Not that video analytics needed any validation as an industry shaping technology, but you're getting some validation anyway. The biggest shakers in the news this week were two companies, one which you definitely know, and another which ran a much smaller profile.
The news I'm referring to, of course, is Honeywell's acquisition of video analytics firm ActivEye into its Systems group. I had a chat with John Lorenty, the president of that Honeywell division, and it was interesting to see how Honeywell looks at the technology. Lorenty said they look at the analytics technology as an add-on that they can put in cameras and recorders (but especially cameras), and said the goal is to be able to deliver customizable "intelligent cameras". Need a camera that can tell if someone is crossing your perimeter? Buy the IR day/night fixed camera with the perimeter security module. Want to turn your retail domes into marketing machines? Replace them with cameras that have an added people-counting module. The list goes on and on.
Oh, and in case you missed the side note to this story, Lorenty said Honeywell is poised to release its own line of IP cameras.
RFID through the News
Cloned, proxed and standardized, RFID doesn't get a break
Runner up as the top news shaker was undoubtedly HID Global, which sought to respond to claims in a video from a small tech firm called IOActive. IOActive, it seems, had made a presentation at the RSA Conference that it could hack and clone HID's proximity cards. HID responded back with an article explaining what prox card security meant. Then IOActive backed out of a Black Hat conference, apparently stemming from a potential intellectual property lawsuit between it and HID over prox card technology.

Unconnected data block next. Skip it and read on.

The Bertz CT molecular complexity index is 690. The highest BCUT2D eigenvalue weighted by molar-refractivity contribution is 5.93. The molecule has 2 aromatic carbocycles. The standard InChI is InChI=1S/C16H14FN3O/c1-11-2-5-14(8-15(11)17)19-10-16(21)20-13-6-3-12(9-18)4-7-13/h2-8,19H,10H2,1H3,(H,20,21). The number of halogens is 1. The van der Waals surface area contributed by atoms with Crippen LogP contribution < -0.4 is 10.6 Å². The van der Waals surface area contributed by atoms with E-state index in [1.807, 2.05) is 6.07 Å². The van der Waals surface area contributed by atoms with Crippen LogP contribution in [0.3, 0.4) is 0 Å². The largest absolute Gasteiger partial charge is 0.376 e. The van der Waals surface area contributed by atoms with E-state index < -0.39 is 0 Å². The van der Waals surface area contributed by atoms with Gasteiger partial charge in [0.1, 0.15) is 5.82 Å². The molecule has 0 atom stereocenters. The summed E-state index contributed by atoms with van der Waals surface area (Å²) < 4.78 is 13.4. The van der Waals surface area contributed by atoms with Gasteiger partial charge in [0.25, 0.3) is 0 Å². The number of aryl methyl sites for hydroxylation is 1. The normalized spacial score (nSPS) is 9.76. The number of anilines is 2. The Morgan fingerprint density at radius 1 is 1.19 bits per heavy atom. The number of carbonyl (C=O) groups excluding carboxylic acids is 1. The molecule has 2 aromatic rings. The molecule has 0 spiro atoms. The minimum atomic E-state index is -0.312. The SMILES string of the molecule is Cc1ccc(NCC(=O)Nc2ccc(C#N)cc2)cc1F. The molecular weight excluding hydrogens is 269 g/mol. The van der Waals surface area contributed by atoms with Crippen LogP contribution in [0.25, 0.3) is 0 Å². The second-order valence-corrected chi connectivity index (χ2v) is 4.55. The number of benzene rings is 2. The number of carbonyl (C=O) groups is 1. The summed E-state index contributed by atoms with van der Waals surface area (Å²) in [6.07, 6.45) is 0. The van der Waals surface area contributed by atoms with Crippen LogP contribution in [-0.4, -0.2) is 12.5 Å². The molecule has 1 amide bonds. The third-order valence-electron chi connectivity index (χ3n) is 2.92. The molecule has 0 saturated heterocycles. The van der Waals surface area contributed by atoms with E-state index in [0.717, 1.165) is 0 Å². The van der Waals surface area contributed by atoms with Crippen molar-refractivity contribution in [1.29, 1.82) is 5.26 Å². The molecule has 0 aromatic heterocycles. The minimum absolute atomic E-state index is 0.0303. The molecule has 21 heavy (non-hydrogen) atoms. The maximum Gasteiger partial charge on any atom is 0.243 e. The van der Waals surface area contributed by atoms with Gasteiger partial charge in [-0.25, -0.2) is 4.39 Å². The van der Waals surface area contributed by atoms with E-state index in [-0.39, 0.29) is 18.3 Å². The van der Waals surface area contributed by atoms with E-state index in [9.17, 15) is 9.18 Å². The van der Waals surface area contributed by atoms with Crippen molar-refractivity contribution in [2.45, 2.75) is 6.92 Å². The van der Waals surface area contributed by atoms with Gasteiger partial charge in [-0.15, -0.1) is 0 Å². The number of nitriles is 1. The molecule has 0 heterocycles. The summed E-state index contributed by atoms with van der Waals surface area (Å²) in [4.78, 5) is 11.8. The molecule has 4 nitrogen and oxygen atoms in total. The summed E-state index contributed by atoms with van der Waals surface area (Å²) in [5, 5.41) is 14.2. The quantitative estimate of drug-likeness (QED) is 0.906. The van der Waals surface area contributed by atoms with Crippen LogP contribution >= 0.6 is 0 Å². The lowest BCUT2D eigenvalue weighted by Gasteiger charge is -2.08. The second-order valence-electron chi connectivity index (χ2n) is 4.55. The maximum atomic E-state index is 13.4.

While the IOActive cloning experiment was more or less just a techie power play, the experiment may have had the unfortunate effect of further convincing many Americans that RFID just isn't safe for identity applications (there are, of course, many different levels of RFID, but that too often gets lost in the shuffle). So youâ€™ve got lots of Americans thinking RFID technology is inherently weak...and then the Department of Homeland Security announces yesterday that RFID will be part of the basis of its Real ID plan.
Not that the Real ID plan doesn't get some detractors anyway. While a barcode-like scheme on the back would make it easy for visitor management platforms of the new IDs to capture visitor information, DHS has proposed that it be unencrypted, which is sure to bring denouncement from privacy advocates. The Real ID program also had some early pushback from states who are concerned about the electronic readability, but the DHS, of course, has an upper hand in that it can simply require Real ID cards for citizens to board planes, thereby forcing states to comply out of necessity to keep their citizens moving.
Selling Alarm Systems to Concerned Neighbors
The kind of thing alarm system sellers dream about
Alarm dealers, tell me if you don't love this story. Neighbors in Chula Vista, Calif., got together at a home recently and invited security companies to come give their pitches and talk security. The neighbors were apparently concerned over crime threats reaching their neighborhoods. Frankly, it's not a bad marketing idea for dealers. If you can get in touch with home owners associations and bring in a security consultant to talk residential security best practices (perhaps something like the tips on "It Takes a Thief"), you may have made in-roads to new sales.
Top Crimes of the Century
From a Boston art heist to the Lindbergh child kidnapping
Time magazine made available online a guide to what it considers the top crimes of the last century. Included in the list of top crimes were the kidnapping (and murder) of Charles Lindbergh's child, the famous Gardner Museum art heist, the Brinks breach, and more. While Time magazine threw in a mix of serial killers, the list should be of interest to any security professional who wants to see the variety of threat vectors that humanity faces. It's well-worth a read.